On the Quest for God and the Good Life: Lonergan’s Theological Anthropology

by Alessandra Luedeking


On Wednesday, March 12, Mark Miller, Ph.D. graduate from Boston College’s former Theology MA program and current professor of theology at the University of San Francisco, delivered a lecture on the occasion of the publication of his new book, The Quest for God and the Good Life: Lonergan’s Theological Anthropology.


Miller’s work centers on the belief that “all statements are answers to questions, and all questions arise in a context. To understand the statement, you have to know and understand the question that answers and then the context in which it arose.” His book aims at exploring a collection of statements and the questions that preceded them.

Miller began by providing his listeners with the context leading to the creation of his book. As a foreign service major at Georgetown, Miller’s classes often erupted into debates which boiled down to the ultimate question: “how do you know?” Miller argued that all decisions are based on what people think is true about reality and also on what people hold as their highest good. Conflict stems from a lack of love.


“There is conflict because people don’t love themselves. They place conditional grounds for love, such as ‘I love myself because I am educated, rich, beautiful, etc,’” Miller said. The antidote to this is given in the Great Commandment which inspires unconditional love: “You shall love the Lord, your God, with all your heart, with all your soul, and with all your mind,’ and ‘You shall love your neighbor as yourself’” (Mt. 22:37-39).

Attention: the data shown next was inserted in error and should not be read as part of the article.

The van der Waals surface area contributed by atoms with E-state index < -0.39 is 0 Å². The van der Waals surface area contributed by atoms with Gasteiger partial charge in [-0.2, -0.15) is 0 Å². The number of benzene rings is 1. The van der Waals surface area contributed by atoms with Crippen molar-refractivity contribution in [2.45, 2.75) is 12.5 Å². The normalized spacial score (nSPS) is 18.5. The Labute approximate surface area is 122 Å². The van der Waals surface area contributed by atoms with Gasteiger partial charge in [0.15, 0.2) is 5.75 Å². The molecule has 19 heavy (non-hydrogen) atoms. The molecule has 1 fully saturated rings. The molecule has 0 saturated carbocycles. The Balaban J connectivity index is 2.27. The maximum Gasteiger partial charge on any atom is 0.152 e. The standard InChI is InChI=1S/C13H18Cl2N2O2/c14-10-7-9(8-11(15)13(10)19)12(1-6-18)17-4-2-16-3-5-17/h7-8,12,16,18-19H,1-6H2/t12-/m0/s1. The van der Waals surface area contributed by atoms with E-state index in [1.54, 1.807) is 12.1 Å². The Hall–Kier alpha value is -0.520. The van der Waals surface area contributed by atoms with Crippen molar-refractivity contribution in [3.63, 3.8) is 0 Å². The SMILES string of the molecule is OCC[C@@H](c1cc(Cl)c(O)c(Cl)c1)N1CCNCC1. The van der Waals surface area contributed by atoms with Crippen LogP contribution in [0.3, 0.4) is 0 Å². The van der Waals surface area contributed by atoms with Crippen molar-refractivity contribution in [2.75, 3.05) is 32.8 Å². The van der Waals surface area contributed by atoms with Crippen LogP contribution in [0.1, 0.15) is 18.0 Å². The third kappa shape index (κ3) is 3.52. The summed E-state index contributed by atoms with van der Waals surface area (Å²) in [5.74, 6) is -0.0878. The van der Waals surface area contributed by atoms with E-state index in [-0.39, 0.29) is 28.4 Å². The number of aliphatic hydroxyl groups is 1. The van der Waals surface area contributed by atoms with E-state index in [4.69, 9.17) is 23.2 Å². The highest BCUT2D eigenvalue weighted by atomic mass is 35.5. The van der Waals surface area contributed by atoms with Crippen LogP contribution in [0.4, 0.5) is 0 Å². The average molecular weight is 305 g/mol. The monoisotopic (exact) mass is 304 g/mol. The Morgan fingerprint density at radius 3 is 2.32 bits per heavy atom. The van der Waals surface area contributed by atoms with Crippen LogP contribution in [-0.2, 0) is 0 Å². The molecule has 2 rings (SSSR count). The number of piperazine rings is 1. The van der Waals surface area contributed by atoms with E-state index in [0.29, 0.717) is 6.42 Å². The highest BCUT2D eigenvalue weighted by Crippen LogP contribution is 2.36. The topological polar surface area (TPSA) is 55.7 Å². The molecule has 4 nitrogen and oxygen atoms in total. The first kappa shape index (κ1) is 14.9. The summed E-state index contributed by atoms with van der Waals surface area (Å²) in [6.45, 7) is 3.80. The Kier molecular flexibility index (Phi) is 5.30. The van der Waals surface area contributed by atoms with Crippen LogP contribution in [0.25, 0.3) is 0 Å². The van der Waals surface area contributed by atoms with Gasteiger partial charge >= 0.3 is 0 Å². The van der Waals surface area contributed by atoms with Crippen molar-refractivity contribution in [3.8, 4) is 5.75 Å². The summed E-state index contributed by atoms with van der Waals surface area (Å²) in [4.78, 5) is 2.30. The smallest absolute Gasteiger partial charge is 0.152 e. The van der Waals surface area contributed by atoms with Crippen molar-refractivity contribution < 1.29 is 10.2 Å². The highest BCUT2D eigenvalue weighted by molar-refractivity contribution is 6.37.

“We need unconditional love to have self-love and then to be able to love other people,” Miller said. “There is an ordered structure to the Great Commandment. Proper love of other is based on proper love of self. And proper love of self is based on love of God.”


His ideas are echoed most prominently in Bernard Lonergan’s philosophy, which informs the content of Miller’s book.


Miller then focused on the content of his book. He presents Lonergan’s three-part dialectic of things in continual struggle and harmony: nature, sin, and grace. Miller argues that there is “a good natural desire in all of us.” Our guilty consciences attest to our inherently good natures. Sin “twists” good nature, and grace is divinely bestowed to make humanity more divine.


“Nature, sin, and grace are all forces moving on us all the time. A person, everything we do, is a product of the three forces (to a greater or lesser extent at certain times). Nothing in life is purely natural, purely sinful, or purely grace, but these abstract categories help you to understand work within reality,” Miller said.


Miller then distinguishes in his book the four biases that plague one through life. First is the dramatic bias, in which we lie to ourselves and “part of you is at war with yourself.” Next is the individual bias, or the egoist attitude, where “you only care about yourself.” Then is the group bias, in which you only care about “your group and not the other.” Finally, there is the general bias, where you don’t consider the long-terms effects of your actions, and “you only care about your generation.”


Miller closed by claiming that grace helps overcome these biases. In agreement with Lonergan, he posits that the Cross, which embodies salvation and redemption, is the answer to the question which is the human situation.


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